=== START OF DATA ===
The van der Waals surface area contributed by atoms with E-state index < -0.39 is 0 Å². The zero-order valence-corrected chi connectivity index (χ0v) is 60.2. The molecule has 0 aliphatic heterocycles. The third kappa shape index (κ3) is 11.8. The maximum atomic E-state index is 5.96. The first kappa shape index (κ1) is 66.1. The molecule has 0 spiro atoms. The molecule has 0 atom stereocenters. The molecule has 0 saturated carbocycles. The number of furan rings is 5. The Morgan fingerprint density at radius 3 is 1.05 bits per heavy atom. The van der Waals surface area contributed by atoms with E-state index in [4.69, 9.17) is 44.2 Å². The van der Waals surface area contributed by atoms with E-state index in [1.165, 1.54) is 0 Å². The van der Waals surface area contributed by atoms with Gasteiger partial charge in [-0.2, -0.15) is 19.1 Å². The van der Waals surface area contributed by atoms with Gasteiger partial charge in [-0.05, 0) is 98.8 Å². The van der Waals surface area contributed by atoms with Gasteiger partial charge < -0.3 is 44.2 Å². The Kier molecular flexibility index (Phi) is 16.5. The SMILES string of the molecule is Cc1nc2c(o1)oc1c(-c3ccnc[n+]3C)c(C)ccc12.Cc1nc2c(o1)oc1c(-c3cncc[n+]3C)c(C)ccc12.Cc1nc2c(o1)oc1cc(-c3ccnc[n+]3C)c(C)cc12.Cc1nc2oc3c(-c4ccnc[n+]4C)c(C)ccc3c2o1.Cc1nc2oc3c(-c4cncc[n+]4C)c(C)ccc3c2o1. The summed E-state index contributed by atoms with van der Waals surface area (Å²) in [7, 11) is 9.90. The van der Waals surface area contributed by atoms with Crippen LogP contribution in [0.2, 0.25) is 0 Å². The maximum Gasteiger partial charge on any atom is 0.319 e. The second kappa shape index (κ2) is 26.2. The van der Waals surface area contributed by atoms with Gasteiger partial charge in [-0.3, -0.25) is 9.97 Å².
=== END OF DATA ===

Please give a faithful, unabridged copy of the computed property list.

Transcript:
The van der Waals surface area contributed by atoms with E-state index < -0.39 is 0 Å². The zero-order valence-corrected chi connectivity index (χ0v) is 60.2. The molecule has 0 aliphatic heterocycles. The third kappa shape index (κ3) is 11.8. The maximum atomic E-state index is 5.96. The first kappa shape index (κ1) is 66.1. The molecule has 0 spiro atoms. The molecule has 0 atom stereocenters. The molecule has 0 saturated carbocycles. The number of furan rings is 5. The Morgan fingerprint density at radius 3 is 1.05 bits per heavy atom. The van der Waals surface area contributed by atoms with E-state index in [4.69, 9.17) is 44.2 Å². The van der Waals surface area contributed by atoms with E-state index in [1.165, 1.54) is 0 Å². The van der Waals surface area contributed by atoms with Gasteiger partial charge in [-0.2, -0.15) is 19.1 Å². The van der Waals surface area contributed by atoms with Gasteiger partial charge in [-0.05, 0) is 98.8 Å². The van der Waals surface area contributed by atoms with Gasteiger partial charge < -0.3 is 44.2 Å². The Kier molecular flexibility index (Phi) is 16.5. The SMILES string of the molecule is Cc1nc2c(o1)oc1c(-c3ccnc[n+]3C)c(C)ccc12.Cc1nc2c(o1)oc1c(-c3cncc[n+]3C)c(C)ccc12.Cc1nc2c(o1)oc1cc(-c3ccnc[n+]3C)c(C)cc12.Cc1nc2oc3c(-c4ccnc[n+]4C)c(C)ccc3c2o1.Cc1nc2oc3c(-c4cncc[n+]4C)c(C)ccc3c2o1. The summed E-state index contributed by atoms with van der Waals surface area (Å²) in [7, 11) is 9.90. The van der Waals surface area contributed by atoms with Crippen LogP contribution in [0.2, 0.25) is 0 Å². The maximum Gasteiger partial charge on any atom is 0.319 e. The second kappa shape index (κ2) is 26.2. The van der Waals surface area contributed by atoms with Gasteiger partial charge in [-0.3, -0.25) is 9.97 Å².